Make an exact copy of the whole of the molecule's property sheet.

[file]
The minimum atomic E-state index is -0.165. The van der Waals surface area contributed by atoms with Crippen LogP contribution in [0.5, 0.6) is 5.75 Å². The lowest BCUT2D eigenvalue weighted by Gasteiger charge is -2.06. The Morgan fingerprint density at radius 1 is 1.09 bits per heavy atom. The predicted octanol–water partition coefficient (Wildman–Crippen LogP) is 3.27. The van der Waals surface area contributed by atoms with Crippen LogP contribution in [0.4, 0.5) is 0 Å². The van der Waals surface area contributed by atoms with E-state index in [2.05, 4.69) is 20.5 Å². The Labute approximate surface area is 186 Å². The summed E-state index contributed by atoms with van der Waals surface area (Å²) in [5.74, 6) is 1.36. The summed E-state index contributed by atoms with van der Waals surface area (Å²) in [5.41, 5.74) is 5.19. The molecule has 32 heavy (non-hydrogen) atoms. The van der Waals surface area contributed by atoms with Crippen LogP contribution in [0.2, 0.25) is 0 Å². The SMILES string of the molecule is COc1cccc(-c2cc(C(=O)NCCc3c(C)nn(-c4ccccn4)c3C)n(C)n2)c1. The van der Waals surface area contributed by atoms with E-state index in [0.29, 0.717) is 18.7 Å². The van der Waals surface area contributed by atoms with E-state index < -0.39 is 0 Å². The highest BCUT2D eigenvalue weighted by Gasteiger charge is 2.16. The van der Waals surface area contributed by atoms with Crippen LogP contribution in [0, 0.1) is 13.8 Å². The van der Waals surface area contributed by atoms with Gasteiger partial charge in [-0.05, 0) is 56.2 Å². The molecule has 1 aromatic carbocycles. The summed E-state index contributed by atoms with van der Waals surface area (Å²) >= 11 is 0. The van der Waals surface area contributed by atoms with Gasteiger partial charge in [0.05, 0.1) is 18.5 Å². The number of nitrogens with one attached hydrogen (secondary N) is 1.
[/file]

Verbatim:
The minimum atomic E-state index is -0.165. The van der Waals surface area contributed by atoms with Crippen LogP contribution in [0.5, 0.6) is 5.75 Å². The lowest BCUT2D eigenvalue weighted by Gasteiger charge is -2.06. The Morgan fingerprint density at radius 1 is 1.09 bits per heavy atom. The predicted octanol–water partition coefficient (Wildman–Crippen LogP) is 3.27. The van der Waals surface area contributed by atoms with Crippen LogP contribution in [0.4, 0.5) is 0 Å². The van der Waals surface area contributed by atoms with E-state index in [2.05, 4.69) is 20.5 Å². The Labute approximate surface area is 186 Å². The summed E-state index contributed by atoms with van der Waals surface area (Å²) in [5.74, 6) is 1.36. The summed E-state index contributed by atoms with van der Waals surface area (Å²) in [5.41, 5.74) is 5.19. The molecule has 32 heavy (non-hydrogen) atoms. The van der Waals surface area contributed by atoms with Crippen LogP contribution in [0.2, 0.25) is 0 Å². The SMILES string of the molecule is COc1cccc(-c2cc(C(=O)NCCc3c(C)nn(-c4ccccn4)c3C)n(C)n2)c1. The van der Waals surface area contributed by atoms with E-state index in [0.29, 0.717) is 18.7 Å². The van der Waals surface area contributed by atoms with E-state index < -0.39 is 0 Å². The highest BCUT2D eigenvalue weighted by Gasteiger charge is 2.16. The van der Waals surface area contributed by atoms with Crippen LogP contribution in [0, 0.1) is 13.8 Å². The van der Waals surface area contributed by atoms with Gasteiger partial charge in [-0.05, 0) is 56.2 Å². The molecule has 1 aromatic carbocycles. The summed E-state index contributed by atoms with van der Waals surface area (Å²) >= 11 is 0. The van der Waals surface area contributed by atoms with Gasteiger partial charge in [0.05, 0.1) is 18.5 Å². The number of nitrogens with one attached hydrogen (secondary N) is 1.